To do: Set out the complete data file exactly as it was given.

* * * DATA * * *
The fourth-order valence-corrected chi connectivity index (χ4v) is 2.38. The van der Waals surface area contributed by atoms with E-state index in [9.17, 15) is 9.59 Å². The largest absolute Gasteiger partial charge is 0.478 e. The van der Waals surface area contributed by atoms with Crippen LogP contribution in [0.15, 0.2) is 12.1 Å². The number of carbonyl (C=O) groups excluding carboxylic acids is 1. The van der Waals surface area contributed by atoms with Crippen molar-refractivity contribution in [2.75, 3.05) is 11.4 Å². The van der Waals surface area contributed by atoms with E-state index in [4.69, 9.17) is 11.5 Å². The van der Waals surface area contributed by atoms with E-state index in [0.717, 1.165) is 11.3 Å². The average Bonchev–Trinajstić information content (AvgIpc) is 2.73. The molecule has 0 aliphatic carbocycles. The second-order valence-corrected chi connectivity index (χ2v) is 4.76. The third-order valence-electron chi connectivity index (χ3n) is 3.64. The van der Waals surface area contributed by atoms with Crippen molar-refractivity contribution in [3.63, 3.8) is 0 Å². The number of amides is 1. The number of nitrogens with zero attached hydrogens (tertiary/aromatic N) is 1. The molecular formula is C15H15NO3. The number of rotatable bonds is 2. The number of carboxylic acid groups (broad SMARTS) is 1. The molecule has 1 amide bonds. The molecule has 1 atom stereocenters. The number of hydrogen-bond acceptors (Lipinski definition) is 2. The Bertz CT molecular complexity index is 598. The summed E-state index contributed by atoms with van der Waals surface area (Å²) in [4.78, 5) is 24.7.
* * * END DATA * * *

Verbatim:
The fourth-order valence-corrected chi connectivity index (χ4v) is 2.38. The van der Waals surface area contributed by atoms with E-state index in [9.17, 15) is 9.59 Å². The largest absolute Gasteiger partial charge is 0.478 e. The van der Waals surface area contributed by atoms with Crippen LogP contribution in [0.15, 0.2) is 12.1 Å². The number of carbonyl (C=O) groups excluding carboxylic acids is 1. The van der Waals surface area contributed by atoms with Crippen molar-refractivity contribution in [2.75, 3.05) is 11.4 Å². The van der Waals surface area contributed by atoms with E-state index in [4.69, 9.17) is 11.5 Å². The van der Waals surface area contributed by atoms with E-state index in [0.717, 1.165) is 11.3 Å². The average Bonchev–Trinajstić information content (AvgIpc) is 2.73. The molecule has 0 aliphatic carbocycles. The second-order valence-corrected chi connectivity index (χ2v) is 4.76. The third-order valence-electron chi connectivity index (χ3n) is 3.64. The van der Waals surface area contributed by atoms with Crippen molar-refractivity contribution in [3.63, 3.8) is 0 Å². The number of amides is 1. The number of nitrogens with zero attached hydrogens (tertiary/aromatic N) is 1. The molecular formula is C15H15NO3. The number of rotatable bonds is 2. The number of carboxylic acid groups (broad SMARTS) is 1. The molecule has 1 amide bonds. The molecule has 1 atom stereocenters. The number of hydrogen-bond acceptors (Lipinski definition) is 2. The Bertz CT molecular complexity index is 598. The summed E-state index contributed by atoms with van der Waals surface area (Å²) in [4.78, 5) is 24.7.